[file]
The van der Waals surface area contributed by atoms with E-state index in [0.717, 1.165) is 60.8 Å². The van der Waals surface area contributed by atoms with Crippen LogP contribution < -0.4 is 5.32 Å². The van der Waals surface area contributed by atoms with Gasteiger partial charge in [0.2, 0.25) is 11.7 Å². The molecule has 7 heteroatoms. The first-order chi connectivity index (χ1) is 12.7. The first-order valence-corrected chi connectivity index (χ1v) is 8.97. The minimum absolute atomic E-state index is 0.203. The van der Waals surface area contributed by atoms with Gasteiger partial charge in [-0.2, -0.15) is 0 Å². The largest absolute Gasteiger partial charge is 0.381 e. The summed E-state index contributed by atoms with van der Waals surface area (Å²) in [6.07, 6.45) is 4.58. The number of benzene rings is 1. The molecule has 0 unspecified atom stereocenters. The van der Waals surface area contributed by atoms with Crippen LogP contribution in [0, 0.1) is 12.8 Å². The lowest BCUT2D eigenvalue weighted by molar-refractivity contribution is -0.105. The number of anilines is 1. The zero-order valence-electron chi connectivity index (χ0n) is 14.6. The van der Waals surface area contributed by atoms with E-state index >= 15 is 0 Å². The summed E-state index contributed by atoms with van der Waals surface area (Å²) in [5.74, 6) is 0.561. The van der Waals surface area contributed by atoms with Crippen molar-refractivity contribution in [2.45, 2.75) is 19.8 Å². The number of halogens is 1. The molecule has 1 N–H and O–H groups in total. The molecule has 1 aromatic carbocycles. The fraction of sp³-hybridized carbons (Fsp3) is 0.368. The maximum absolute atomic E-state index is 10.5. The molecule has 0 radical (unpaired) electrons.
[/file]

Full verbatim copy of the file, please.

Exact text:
The van der Waals surface area contributed by atoms with E-state index in [0.717, 1.165) is 60.8 Å². The van der Waals surface area contributed by atoms with Crippen LogP contribution < -0.4 is 5.32 Å². The van der Waals surface area contributed by atoms with Gasteiger partial charge in [0.2, 0.25) is 11.7 Å². The molecule has 7 heteroatoms. The first-order chi connectivity index (χ1) is 12.7. The first-order valence-corrected chi connectivity index (χ1v) is 8.97. The minimum absolute atomic E-state index is 0.203. The van der Waals surface area contributed by atoms with Gasteiger partial charge in [-0.2, -0.15) is 0 Å². The largest absolute Gasteiger partial charge is 0.381 e. The summed E-state index contributed by atoms with van der Waals surface area (Å²) in [6.07, 6.45) is 4.58. The number of benzene rings is 1. The molecule has 0 unspecified atom stereocenters. The van der Waals surface area contributed by atoms with Crippen LogP contribution in [0, 0.1) is 12.8 Å². The lowest BCUT2D eigenvalue weighted by molar-refractivity contribution is -0.105. The number of anilines is 1. The zero-order valence-electron chi connectivity index (χ0n) is 14.6. The van der Waals surface area contributed by atoms with E-state index >= 15 is 0 Å². The summed E-state index contributed by atoms with van der Waals surface area (Å²) in [5.74, 6) is 0.561. The van der Waals surface area contributed by atoms with Crippen molar-refractivity contribution in [2.45, 2.75) is 19.8 Å². The number of halogens is 1. The molecule has 1 N–H and O–H groups in total. The molecule has 1 aromatic carbocycles. The fraction of sp³-hybridized carbons (Fsp3) is 0.368. The maximum absolute atomic E-state index is 10.5. The molecule has 0 radical (unpaired) electrons.